Preventing that degradation of the strong international norm against use of chemical weapons is, indeed, an important national (and international) interest of the first order.  (To be clear:  I am not remotely qualified to opine on whether and to what extent the contemplated action would advance that interest—my point is only that the interest is undoubtedly an important one.)  And perhaps that should be enough to justify discrete, unilateral presidential action short of “war in the constitutional sense.”  But if so, it would nevertheless be an unprecedented basis for unilateral executive action, and it would open up a whole new category of uses of force that Presidents might order without congressional approval, even where such actions could have profound, longstanding consequences:  Most obviously, think, for example, of possible strikes on Iran in order to degrade its nuclear capabilities. . . .   At a minimum, it’s a profound, and heretofore unresolved, question, one that any President should be wary of raising.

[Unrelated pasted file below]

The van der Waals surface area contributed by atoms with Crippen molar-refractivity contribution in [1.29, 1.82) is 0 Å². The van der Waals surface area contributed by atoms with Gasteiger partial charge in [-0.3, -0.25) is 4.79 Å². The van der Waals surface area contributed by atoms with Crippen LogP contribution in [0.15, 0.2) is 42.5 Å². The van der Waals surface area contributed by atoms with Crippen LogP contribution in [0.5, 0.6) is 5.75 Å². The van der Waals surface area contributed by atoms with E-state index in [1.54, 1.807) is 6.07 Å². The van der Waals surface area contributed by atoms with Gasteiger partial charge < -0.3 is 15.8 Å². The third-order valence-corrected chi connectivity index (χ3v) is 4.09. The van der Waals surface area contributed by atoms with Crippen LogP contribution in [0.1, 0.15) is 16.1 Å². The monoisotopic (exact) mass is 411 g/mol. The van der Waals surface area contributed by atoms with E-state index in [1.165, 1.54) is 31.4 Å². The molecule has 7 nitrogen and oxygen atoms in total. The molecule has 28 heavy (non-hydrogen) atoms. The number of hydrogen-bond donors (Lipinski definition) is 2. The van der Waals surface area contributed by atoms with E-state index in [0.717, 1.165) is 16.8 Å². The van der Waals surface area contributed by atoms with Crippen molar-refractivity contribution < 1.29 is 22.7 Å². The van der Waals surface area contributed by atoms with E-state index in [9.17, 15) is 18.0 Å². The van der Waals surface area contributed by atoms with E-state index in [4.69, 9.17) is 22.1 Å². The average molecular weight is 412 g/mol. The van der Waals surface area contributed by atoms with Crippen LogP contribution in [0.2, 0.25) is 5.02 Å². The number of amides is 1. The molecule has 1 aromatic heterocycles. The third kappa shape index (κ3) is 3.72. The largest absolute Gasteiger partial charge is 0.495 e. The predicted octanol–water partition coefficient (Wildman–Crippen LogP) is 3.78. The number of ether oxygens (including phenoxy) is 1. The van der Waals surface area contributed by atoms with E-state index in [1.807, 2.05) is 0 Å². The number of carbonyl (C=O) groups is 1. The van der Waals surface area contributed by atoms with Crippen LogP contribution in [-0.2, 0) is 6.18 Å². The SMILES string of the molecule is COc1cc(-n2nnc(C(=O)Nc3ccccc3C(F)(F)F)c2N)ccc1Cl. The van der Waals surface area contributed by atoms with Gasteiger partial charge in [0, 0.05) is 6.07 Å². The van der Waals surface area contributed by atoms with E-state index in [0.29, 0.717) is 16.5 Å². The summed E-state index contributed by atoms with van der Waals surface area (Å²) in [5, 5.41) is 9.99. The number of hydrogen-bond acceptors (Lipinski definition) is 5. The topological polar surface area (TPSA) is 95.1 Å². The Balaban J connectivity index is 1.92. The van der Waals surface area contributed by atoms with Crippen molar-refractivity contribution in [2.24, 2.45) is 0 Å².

* In 1989, OLC notably (and somewhat notoriously) concluded that because Article 2(4) of the Charter is non-self-executing, in the sense that it does not establish a rule for court adjudication, it is “not legally binding on the political branches,” and thus “as a matter of domestic law, the Executive has the power to authorize actions inconsistent with Article 2(4) of the U.N. Charter.”  13 Op. O.L.C. 163, 179.  In my view, this understanding of the effect of a “non-self-executing” treaty is importantly mistaken: It is simply a non sequitur to reason, as OLC did, that because Article 2(4) is “non-self-executing” in the sense that it does not provide a basis for judicial intervention, the President is therefore free as a matter of domestic law to ignore that provision and deliberately put the U.S. in breach of its treaty obligations.  That deeply counterintuitive position does not reflect the views either of the parties to the Charter (every nation in the world), or of the President and the Senate that approved it for the United States in 1945.  This is a much broader topic, for another day, however.  I am not aware of any indication that the Clinton Administration adopted this position with respect to Kosovo in 1999.  If the Trump Administration does so, I might have more to say about it then.

Image: The guided missile destroyer USS Barry (DDG 52) launches a Tomahawk cruise missile March 29, 2011, in the Mediterranean Sea while operating in support of Operation Odyssey Dawn – Dep’t of Defense


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is a professor at the Georgetown University Law Center. You can follow him on Twitter (